III. Not all vulnerable plaques are equal, and the risks of destabilization accompanied by MACE vary depending on the plaque localization [8]. This statement appears to be obvious. Most surgeons would have guessed this without any researches: the more approximate position in a coronary artery clearly indicates a higher chance of an unfavorable outcome. However, what might be not so apparent, the different segments of coronary arteries’ do not react to sheer-stress in a uniform manner [9]. This is almost impossible to assess in real clinical practice but is a good thing to bear in mind.

One must put a lot of effort into the diagnostic procedures, in order to understand the whole situation. Simultaneously we do not know what kind of a medication must be used in every situation. A lot of effort has been put recently into finding a preferable drug for stabilization of a vulnerable plaque. Different approaches were used. Considering the trails REVERSAL, SATURN, ASTEROID and most importantly YELLOW, the conventional statins are still a medication of choice for the most patients with vulnerable plaques. Other drugs were introduced recently, including ivabradine [10], grelin [11], canakinumab [12]. Most of these approaches are still in early development, but it is clear now, that the lack of preventive conservative treatment is a risk factor for any manipulation [13], that is to be performed upon a vulnerable plaque.

Some cardiologists imply that more aggressive invasive techniques should be prioritized. We possess only scarce data. PRAMI trial indicates, that stenting any lesion, that is even less than 50% might be beneficial [14]. The CvLPRIP trial has mostly confirmed the findings of PRAMI [15]. Interesting results were obtained by Dai et al [16] they were able to demonstrate, that routine stenting of all lesions leads to lower rates of death, secondary ACS. MACCE were lower: RR (HR) 0.35 [95% CI 0.18 – 0.69]. Additional factors listed above might contribute to drawing a right decision in different situations.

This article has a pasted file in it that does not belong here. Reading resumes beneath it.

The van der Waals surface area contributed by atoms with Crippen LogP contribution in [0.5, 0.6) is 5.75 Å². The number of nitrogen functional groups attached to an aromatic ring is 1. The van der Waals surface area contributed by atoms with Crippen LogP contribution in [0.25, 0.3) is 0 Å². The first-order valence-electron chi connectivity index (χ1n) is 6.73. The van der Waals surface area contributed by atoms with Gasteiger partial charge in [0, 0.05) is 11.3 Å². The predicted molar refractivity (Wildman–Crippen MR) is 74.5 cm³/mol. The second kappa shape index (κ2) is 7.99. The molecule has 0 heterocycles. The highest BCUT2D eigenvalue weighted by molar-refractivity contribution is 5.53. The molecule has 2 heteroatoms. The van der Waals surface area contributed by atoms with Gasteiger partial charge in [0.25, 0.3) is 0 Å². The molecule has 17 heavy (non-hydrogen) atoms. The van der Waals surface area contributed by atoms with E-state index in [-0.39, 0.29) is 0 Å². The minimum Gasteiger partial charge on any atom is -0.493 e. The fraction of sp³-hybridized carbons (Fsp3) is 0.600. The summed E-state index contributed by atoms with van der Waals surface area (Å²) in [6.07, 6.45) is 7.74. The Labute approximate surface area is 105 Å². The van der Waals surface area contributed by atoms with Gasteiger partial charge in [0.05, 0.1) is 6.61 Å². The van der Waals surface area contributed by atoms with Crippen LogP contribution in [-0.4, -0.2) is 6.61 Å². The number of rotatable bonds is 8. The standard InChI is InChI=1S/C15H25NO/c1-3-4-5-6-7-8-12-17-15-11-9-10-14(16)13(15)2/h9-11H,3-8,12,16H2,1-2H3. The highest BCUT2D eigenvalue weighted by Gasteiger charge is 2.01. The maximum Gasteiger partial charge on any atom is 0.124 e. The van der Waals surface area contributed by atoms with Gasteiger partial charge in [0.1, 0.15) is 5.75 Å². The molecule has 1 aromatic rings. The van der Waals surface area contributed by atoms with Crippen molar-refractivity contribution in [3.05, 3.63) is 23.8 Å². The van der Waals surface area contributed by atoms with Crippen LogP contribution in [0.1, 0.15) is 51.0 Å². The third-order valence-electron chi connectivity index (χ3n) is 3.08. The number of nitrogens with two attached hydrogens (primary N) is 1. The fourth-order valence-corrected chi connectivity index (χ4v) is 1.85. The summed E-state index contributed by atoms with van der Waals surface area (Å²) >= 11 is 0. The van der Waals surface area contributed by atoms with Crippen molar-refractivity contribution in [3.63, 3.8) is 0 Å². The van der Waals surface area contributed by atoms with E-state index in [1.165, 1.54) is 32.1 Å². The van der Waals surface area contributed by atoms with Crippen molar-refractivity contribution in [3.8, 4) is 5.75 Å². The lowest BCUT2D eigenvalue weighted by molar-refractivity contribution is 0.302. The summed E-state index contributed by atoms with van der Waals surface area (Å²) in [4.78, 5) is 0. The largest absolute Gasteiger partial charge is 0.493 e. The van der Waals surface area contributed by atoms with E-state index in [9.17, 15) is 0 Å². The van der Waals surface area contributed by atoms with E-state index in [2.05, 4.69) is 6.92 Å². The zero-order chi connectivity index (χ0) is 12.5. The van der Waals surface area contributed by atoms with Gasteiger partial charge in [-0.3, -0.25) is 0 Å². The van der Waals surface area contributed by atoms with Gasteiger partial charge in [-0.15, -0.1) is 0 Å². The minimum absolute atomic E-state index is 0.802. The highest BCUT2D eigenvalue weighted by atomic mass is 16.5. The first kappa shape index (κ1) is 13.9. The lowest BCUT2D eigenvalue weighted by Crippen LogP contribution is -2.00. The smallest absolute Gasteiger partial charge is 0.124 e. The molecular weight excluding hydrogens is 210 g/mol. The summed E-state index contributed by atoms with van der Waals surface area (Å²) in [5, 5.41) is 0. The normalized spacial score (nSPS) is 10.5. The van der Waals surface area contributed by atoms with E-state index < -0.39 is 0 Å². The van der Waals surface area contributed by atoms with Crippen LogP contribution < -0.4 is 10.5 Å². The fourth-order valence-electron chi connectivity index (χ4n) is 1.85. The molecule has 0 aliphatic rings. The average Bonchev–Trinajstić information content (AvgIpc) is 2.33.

The problem with invasive procedures extends beyond that:

I. The risks of stent - thrombosis are unacceptable in endovascular plaque stabilization. This in turn requires at least using an extremely precise tool, that has only limited contact with endothelial cells, that have not yet succumbed to pathological process. Extensive damage frequently leads to neointimal hyperplasia, neoatherosclerosis and stent thrombosis. Considering all things stated, we suppose, that only truncated stents might be used for vulnerable plaque stabilization.

II. The usage of truncated stents requires a fairly good level of precision, that most devices nowadays are still unable to provide.

III. The risks of bleeding are also high, because a person is forced to take a variety of anticoagulants for a prolonged period after the procedure. The bigger the time interval, the bigger the chances of a major bleeding. Therefore, there is a question to be asked: what if the biodegradable stents, that did not legitimately receive much attention due to the known issues and inability to compete with DES in terms of conventional stenting, can be used in this situation.